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iCrowdNewswire   Jan 26, 2021  12:52 AM ET

Ahi tuna is a type of tuna that is divided into two distinct species: bigeye and yellowfin. And, with a somewhat similar flavor profile and texture, it’s also cheaper than bluefin tuna. It can usually be found frozen at Trader Joe’s or really cheap at your local grocery store.

Although I love salmon, it can be quite a bit costly. And tuna is safe, like salmon, and has a variety of serious health benefits (including being high in Omega-3s and vitamin B12).

A seared tuna steak is a little different from the canned tuna that everyone is used to. For one thing, it comes in an entire, beautiful raw steak that is far easier to shape than other forms of fish that might appear to flake apart.

Is RAW AHI TUNA safe to eat?

You should use your best judgment if you are worried about eating raw fish. To be well-done, you can always opt to cook these Ahi tuna steaks all the way through.

But on the outside, tuna steaks are usually served seared and on the inside raw. Look up some recipe for seared ahi tuna and you’ll see that this way is almost always cooked. It’s bound to be served medium-rare as well if you order it at a restaurant.

I would recommend getting over your doubts and jumping on this bandwagon (unless you’re pregnant or don’t eat raw fish for some medical reason). Completely cooked tuna (like its canned counterpart) can be a little dry, but when the outside is a crispy, salty, savory layer and the inside is a soft, soft, tender layer, the flavor is so much improved and the texture is fantastic.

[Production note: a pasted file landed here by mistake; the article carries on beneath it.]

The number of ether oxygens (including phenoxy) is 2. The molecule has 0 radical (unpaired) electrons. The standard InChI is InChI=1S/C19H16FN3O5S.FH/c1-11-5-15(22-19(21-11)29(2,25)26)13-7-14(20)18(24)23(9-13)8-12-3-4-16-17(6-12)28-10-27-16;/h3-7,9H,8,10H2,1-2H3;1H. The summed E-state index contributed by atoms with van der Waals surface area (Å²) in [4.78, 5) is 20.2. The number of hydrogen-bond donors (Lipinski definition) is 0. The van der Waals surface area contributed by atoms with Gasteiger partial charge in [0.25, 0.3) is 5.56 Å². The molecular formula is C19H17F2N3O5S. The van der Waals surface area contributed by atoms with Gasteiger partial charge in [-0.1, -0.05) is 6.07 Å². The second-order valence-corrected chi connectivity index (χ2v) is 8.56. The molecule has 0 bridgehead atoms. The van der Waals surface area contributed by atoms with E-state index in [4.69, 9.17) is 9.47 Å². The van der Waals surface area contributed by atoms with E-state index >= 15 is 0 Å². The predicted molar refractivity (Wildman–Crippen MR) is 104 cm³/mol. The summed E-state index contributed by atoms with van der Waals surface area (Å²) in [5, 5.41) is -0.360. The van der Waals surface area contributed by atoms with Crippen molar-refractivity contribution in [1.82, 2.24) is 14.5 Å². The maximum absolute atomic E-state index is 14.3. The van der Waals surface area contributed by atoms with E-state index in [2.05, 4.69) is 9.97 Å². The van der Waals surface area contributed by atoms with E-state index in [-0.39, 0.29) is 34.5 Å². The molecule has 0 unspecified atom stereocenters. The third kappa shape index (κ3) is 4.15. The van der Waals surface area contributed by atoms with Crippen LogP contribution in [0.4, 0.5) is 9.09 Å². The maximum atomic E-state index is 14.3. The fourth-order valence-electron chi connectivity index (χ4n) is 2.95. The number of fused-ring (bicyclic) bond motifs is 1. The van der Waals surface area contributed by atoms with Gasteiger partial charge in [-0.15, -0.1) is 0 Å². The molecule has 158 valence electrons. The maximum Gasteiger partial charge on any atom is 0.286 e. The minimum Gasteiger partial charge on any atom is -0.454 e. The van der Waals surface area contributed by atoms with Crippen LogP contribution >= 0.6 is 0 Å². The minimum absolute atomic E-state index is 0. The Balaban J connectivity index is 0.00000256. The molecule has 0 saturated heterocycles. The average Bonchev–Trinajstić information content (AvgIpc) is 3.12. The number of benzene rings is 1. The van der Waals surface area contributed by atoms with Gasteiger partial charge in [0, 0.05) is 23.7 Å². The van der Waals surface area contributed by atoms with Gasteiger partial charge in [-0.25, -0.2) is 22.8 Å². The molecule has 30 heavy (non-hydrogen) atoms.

Plus, on the surface of the food, many of the bacteria that make raw foods more dangerous to consume are usually contained. When, as in this recipe, you sear the outside, you kill off the bacteria that can make you sick. The same goes for a fine seared steak.

How to Browse the Tuna Steaks:

The fact that medium-rare tuna is served accounts for its extremely rapid cooking time. In a mixture of soy sauce, oil, salt, and pepper, marinate the tuna (with some cayenne for some heat, if you like), preferably for at least ten minutes, or overnight.

Sear on each side for about two minutes for a typical ahi tuna steak (about 1.5′′ thick) (less time for rare; more time for medium). For this, I recommend using a nonstick skillet, or a very well seasoned cast iron skillet (fish tend to stick, and you do not want to risk sticking to the pan with the beautiful seared outer layer!).

It is also essential to get the SEARING pan hot before adding the fish. While leaving the inside raw, you want the outside to cook very quickly, so it should be as hot as possible before beginning to sear. Typically, I heat the pan for 3-5 minutes.

For a few minutes, let it rest, slice, and you’re ready!

What to serve with the tuna of Ahi?

On top of the sliced ahi tuna, I like sprinkling some sliced green onions along with some toasted sesame seeds and a squeeze of fresh lime juice.

It’s delicious served with green beans or broccoli in a rice bowl and a drizzle of spicy mayo or any other sauce.

Or, serve it on a bed of greens with an Asian style dressing for a super healthy and low-carb meal. (We used this very fabulous soy-ginger one!).

Alternatively, this in a seared tuna poke bowl would be great. Poke bowls are usually made from raw fish, but in a poke bowl, I think this fish, seared maybe for a little less time than normal, cut into cubes, would be great.


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